Oshogatsu at Japanese Embassy

As if we did not have enough o-sechi to eat back in Japan, today we got more!

After the much bigger year end party in December, now we were invited to a smaller gathering at the Japanese Embassy.

Couple of fun things though:

When I asked Ritsu what the dress code was, she was not sure and we both speculated the reception might be held outside, in nice, summer-y weather, thus it must be ‘smart casual’. Only when we were in the car did she check the invitation more thoroughly, it indicated that men have to wear a TIE!

So we had to ask the driver (Anton, skilled driver, but not the best command of the English language) to turn around, we rushed back home, and no way I could just add a neck tie to my loose fitting linen shirt, I needed another shirt … and other pants .. so, basically a complete change in 2 minutes. Quickly we were back on track and we rushed towards our destination. Or did we?

The office driver declared with a huge smile that now we had arrived at the THAI Embassy! We were very puzzled and not until much later Ritsu had a light-bulb-moment that explained the whole confusion was based on the phonetical similarity of Thai and (neck)tie!

We arrived at the Japanese Embassy about 15 minutes late and they were already at giving speeches. In Japanese … and Japanese only!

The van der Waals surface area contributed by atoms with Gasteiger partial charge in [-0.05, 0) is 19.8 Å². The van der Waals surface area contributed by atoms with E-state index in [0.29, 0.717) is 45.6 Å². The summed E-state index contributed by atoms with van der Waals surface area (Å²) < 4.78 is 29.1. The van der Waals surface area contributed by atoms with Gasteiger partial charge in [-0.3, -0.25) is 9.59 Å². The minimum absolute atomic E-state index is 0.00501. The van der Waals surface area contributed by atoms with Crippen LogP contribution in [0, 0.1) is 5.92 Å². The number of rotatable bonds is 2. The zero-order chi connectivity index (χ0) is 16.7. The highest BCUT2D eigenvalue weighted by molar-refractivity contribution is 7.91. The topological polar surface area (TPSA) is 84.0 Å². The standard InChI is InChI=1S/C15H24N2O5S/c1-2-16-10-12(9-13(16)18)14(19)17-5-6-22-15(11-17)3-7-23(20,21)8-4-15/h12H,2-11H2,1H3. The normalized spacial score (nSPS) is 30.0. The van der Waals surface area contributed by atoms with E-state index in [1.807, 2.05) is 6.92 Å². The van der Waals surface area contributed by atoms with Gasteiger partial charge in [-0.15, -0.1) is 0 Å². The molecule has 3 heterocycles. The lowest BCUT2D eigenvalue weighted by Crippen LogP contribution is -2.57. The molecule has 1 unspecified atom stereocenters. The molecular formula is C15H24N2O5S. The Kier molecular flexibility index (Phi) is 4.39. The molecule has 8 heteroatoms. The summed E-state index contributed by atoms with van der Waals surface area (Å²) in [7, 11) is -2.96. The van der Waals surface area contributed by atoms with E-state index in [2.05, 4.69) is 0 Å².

The other thing that Ritsu did not tell me until now was that this event was for JAPANESE (and their spouses) only. Turns out that there are a few Sri Lankans married to Japanese, but I was apparently the only white guy in the room. (I also would have stuck out like a sore thumb with my earlier ‘smart casual’ get up).

Food was lovely and as expected, there was some chit chat (but we did not see any of our friends we usually encounter at these events). And just before leaving we had a brief chat with the ambassador himself … which was a bit awkward, as he very quickly seemed to ignore Ritsu and instead only talked to me (in English). Could be he wanted to be polite and be nice to the ‘lost’ white guy, but we suspect that it has more to do with Ritsu’s gender and that some of the old school Japanese gentlemen have a difficult time accepting powerful young ladies in their ranks.

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